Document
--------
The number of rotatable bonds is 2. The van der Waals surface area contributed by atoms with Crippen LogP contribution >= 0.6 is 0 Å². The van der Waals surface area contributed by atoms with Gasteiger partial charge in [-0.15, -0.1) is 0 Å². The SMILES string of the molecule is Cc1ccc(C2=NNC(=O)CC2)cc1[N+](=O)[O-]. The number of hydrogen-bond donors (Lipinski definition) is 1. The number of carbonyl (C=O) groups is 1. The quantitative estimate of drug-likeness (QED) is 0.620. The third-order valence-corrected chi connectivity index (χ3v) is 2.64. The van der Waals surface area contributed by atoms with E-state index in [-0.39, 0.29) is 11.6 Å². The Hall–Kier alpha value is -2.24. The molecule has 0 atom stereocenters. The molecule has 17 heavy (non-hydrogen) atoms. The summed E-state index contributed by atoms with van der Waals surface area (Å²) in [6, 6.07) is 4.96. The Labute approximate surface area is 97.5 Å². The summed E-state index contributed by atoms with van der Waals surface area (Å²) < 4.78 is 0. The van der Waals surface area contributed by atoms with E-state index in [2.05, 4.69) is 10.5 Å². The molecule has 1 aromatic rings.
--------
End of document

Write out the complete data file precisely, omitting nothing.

The number of rotatable bonds is 2. The van der Waals surface area contributed by atoms with Crippen LogP contribution >= 0.6 is 0 Å². The van der Waals surface area contributed by atoms with Gasteiger partial charge in [-0.15, -0.1) is 0 Å². The SMILES string of the molecule is Cc1ccc(C2=NNC(=O)CC2)cc1[N+](=O)[O-]. The number of hydrogen-bond donors (Lipinski definition) is 1. The number of carbonyl (C=O) groups is 1. The quantitative estimate of drug-likeness (QED) is 0.620. The third-order valence-corrected chi connectivity index (χ3v) is 2.64. The van der Waals surface area contributed by atoms with E-state index in [-0.39, 0.29) is 11.6 Å². The Hall–Kier alpha value is -2.24. The molecule has 0 atom stereocenters. The molecule has 17 heavy (non-hydrogen) atoms. The summed E-state index contributed by atoms with van der Waals surface area (Å²) in [6, 6.07) is 4.96. The Labute approximate surface area is 97.5 Å². The summed E-state index contributed by atoms with van der Waals surface area (Å²) < 4.78 is 0. The van der Waals surface area contributed by atoms with E-state index in [2.05, 4.69) is 10.5 Å². The molecule has 1 aromatic rings.